If you’ve been in the workforce for a while, most likely you have encountered a “bad boss” situation. While it can make the time in a particular position difficult, there are some ways to avoid misery.
You can only control you.
In Improv we have a game called “One Word Story” where a group of players tells a story one..word..at..a..time. The most difficult challenge in the game is releasing control of the storyline because, ultimately, you only have control over the one word you speak. It’s a great life lesson. You have zero control over the behavior of another person, only how you react to it.
Take a quick gut check.
Before you decide that you have a “bad boss,” take a quick peek under your own hood. A little introspection will help to identify any problem areas in the way you relate to your boss and show up at work. Do you have behaviors or habits that are feeding a dysfunctional relationship between you and your boss? Take some time to try to understand your boss’ motivations and triggers. This can help you foster more positive interactions in the future.
Maintain your integrity with a positive work ethic.
Don’t get into the “I’ll show them” game by working slower, taking excessive days off, or creating opportunities for your boss to look bad. It’s ultimately destructive, only puts you further behind in your work, and helps your boss build a case against you.
Battle overwhelm with strong boundaries.
It is incredibly easy to find yourself working longer hours, taking on extra tasks and falling into the perfectionism trap in order to “win over” your difficult boss. You’ll only find yourself worn out, burnt out and more likely to get sick by trying to work yourself into your boss’ good graces. While this might work for a while, it is unsustainable in the long haul and eventually becomes more ammunition against you.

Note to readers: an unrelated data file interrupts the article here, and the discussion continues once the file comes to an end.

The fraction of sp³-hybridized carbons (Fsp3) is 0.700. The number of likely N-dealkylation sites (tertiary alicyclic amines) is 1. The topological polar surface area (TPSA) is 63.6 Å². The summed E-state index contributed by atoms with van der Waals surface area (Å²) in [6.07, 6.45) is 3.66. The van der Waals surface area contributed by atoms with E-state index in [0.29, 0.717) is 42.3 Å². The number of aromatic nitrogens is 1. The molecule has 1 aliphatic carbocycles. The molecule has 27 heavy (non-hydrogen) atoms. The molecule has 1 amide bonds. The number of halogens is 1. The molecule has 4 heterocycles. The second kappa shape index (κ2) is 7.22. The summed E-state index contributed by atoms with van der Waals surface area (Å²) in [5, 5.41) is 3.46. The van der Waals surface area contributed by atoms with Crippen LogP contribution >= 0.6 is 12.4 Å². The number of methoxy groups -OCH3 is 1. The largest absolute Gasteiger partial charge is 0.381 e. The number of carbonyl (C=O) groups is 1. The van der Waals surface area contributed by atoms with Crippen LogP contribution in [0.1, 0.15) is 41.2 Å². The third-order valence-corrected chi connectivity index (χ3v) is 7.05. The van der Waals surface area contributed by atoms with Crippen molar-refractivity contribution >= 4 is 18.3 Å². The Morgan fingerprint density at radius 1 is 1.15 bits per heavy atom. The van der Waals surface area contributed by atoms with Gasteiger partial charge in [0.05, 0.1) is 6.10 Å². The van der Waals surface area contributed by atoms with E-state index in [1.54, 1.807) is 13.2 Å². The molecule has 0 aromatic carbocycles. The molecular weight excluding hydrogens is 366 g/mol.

Row the same direction.
At the end of the day, your successes and those of your boss are inextricably tied together. With that understanding, learn to craft questions and requests in such a way that they highlight how helping you helps your boss. Show your boss that you are rowing in the same direction and you are actively engaged in helping to meet his or her goals.
Lead yourself...and document everything.
If you are struggling with leadership who isn’t giving solid direction, goals or setting realistic expectations, lead yourself by creating your own. Set your own goals and expectations and keep a detailed record of your accomplishments. Detailed records also come in handy if you have a boss that gaslights or blames you for not completing certain tasks. Email is your best friend. Keep written records of all requests and correspondence.
Sometimes the best approach is to leave.
If the situation isn’t improving and the likelihood of a move for you or your boss is slim, start planning an exit strategy. Toxic work environments can, quite literally, be hazardous to your health. A 2008 study in the Journal of Occupational and Environmental Medicine found that employees who had bad managers were 60 percent more likely to have suffered a heart attack or other life-threatening cardiac condition. Sadly, the truth is, the longer you stay, the more likely you are to develop work habits that are maladaptive and won’t serve you well in a new job.
Struggling with a bad boss is difficult, but it can teach you some valuable lessons about the way you work, lead and live life. Keeping these tips in mind can help you get through the situation with your head held high and your health intact.
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